Although Elizabeth-Jane has not been treated kindly by life, she is not a bitter person. Instead, she tries to better herself and help others. When she finds happiness with Farfrae at the end of the book, the reader is delighted.
Lucetta Templeman (Le Sueur)
Indiscreet, flighty, scheming and vivacious are qualities of Lucetta's character. Indeed, when the reader is first introduced to her through Henchard, she appears to be rather indiscreet and careless of appearances. Her ruined reputation dogs her everywhere she goes, and she is constantly reminded of her sordid past. Like Henchard, everything she sets out to do to right her past backfires.
In Casterbridge, Lucetta comes off as an accomplished lady who speaks French and Italian fluently, who dresses elegantly, and who has proper social etiquette. She is ambitious like Henchard and wants to marry well in order to live a good life. To make sure she can win Henchard to her, she cleverly employs Elizabeth-Jane, hoping Henchard will come often to her house to see both of them.
Lucetta proves herself to be fickle. She comes to Casterbridge seeking Henchard, but when she learns the truth of his past, she abandons him. She then openly flirts with Farfrae and quickly convinces him to marry her secretly. She pushes for the marriage because Henchard is threatening to expose her past if she does not marry him. It is ironic that she wants respect more than anything, but she constantly acts in ways that are not acceptable. Like Henchard, her downfall is the result of her own shortcomings.
Lucetta has a tenuous connection with society. She has been granted access to society only due to her newly found inheritance and her marriage to Farfrae. But her tenuous position is noted in her deep-rooted fear that she will be discovered as being disreputable. She wants respect yet acts in ways that are counter intuitive and therefore like Henchard, her downfall is a result of her actions.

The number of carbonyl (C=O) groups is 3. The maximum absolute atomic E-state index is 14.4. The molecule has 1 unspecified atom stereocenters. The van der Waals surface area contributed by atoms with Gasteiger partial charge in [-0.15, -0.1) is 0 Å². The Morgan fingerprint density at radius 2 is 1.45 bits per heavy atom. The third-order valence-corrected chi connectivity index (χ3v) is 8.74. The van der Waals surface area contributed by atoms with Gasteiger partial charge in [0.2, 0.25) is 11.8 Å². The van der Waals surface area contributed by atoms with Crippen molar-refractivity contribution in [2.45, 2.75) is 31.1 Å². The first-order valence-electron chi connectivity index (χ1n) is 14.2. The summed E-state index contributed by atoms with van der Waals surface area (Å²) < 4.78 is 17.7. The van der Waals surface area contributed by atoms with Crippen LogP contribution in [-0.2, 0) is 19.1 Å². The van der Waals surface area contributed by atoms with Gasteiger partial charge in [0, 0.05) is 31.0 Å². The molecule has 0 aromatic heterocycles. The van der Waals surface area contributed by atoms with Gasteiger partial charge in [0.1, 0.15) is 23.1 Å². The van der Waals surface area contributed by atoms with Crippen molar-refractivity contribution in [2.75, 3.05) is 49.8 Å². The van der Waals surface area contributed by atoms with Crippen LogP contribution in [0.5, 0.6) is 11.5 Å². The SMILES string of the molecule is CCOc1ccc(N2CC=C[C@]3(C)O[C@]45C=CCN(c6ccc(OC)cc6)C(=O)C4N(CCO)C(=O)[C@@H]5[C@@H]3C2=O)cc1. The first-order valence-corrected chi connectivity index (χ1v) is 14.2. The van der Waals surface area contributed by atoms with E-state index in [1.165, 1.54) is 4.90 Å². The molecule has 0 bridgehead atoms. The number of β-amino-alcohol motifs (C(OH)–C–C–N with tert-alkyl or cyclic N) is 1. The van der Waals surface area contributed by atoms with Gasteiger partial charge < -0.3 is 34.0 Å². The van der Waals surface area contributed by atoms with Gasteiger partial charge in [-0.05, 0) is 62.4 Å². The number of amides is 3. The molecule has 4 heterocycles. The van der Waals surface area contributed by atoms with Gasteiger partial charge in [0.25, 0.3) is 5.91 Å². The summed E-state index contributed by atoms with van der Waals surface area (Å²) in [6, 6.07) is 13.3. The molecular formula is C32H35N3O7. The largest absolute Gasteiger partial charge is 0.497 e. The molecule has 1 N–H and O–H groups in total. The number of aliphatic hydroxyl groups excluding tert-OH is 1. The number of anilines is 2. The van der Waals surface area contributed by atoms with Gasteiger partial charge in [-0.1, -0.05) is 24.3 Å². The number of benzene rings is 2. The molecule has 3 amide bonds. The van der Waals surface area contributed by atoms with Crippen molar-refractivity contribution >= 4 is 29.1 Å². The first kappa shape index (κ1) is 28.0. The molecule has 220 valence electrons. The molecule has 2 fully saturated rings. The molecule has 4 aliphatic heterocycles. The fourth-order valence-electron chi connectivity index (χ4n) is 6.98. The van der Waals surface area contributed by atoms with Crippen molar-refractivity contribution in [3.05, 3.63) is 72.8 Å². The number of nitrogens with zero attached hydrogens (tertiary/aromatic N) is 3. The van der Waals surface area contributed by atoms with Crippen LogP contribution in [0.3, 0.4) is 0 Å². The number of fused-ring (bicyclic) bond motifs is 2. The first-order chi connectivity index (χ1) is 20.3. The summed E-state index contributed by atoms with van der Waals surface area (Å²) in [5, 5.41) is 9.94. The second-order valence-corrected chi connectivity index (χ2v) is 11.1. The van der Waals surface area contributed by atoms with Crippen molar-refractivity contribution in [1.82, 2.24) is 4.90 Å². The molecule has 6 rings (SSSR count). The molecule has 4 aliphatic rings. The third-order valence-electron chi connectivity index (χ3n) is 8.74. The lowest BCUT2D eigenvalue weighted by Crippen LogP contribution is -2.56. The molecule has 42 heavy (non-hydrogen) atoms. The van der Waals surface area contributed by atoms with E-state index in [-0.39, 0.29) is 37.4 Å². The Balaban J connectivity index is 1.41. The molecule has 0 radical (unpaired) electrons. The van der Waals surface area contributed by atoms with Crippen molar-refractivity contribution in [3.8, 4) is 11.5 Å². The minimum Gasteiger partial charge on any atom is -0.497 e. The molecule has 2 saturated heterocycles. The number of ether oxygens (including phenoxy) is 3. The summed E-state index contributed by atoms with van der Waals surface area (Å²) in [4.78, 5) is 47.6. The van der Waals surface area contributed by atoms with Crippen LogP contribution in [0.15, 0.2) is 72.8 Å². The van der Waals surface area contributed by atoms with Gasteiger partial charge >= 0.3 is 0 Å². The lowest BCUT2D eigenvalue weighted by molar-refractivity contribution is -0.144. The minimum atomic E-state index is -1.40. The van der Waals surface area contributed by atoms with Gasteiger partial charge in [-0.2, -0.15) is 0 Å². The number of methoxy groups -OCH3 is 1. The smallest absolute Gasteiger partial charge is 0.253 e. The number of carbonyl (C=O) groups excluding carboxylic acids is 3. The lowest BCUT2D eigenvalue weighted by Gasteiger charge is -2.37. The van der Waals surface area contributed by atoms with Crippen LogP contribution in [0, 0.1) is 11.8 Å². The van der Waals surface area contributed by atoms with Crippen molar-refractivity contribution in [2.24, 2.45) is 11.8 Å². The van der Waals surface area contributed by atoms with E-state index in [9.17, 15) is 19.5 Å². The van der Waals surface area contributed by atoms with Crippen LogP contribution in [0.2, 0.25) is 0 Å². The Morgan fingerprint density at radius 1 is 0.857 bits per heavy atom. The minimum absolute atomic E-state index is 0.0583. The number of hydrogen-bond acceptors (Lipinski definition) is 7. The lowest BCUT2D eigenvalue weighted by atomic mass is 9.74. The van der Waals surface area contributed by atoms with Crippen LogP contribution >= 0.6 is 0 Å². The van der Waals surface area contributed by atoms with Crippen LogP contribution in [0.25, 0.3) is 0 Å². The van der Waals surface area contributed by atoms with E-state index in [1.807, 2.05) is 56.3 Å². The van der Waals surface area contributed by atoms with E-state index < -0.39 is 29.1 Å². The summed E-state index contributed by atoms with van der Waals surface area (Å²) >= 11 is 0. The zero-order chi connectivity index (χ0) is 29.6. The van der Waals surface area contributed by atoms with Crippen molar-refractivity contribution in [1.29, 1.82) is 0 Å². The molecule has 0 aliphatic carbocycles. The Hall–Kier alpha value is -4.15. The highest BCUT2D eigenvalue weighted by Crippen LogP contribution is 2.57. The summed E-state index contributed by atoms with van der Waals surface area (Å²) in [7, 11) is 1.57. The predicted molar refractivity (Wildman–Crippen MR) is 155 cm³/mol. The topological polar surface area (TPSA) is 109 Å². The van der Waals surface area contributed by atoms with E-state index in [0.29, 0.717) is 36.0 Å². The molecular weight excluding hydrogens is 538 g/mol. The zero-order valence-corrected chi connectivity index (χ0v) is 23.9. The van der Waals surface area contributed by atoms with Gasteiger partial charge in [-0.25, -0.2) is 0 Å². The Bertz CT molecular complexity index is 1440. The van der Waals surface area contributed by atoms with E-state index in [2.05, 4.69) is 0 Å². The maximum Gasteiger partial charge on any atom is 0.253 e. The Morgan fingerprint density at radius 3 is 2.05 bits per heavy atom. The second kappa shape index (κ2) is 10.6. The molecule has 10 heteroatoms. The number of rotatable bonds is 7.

Jopp is representative of the worst that small-town life offers. He is small-minded and unforgiving of people. He is immoral and unscrupulous in acting out his anger in ways that fatally hurt people. He has no compunction about his deeds and feels they are justified. He enjoys nothing more than bringing people down to his level. Jopp is a true blue villain and represents the dark side of village life. His only redeeming quality is that he lets Henchard stay with him at the end of the novel when he has lost everything.
The Rustic Group
The rustics in Hardy's novels are always local folk; the ones in this book are born and bred in Casterbridge and know everyone who lives in town and everything that is going on. They provide a two- fold function. The first is to introduce an element of humor in an otherwise tragic novel. The second is to comment on the actions of the main characters. The rustics act as the voice of social mores and conventions and also spread gossip like wildfire. They are sometimes divided in their allegiance to people, as can be seen in the skimmity-ride. Taken as a whole, the rustics represent a cornucopia of voices, attitudes, and values of 19th century village life.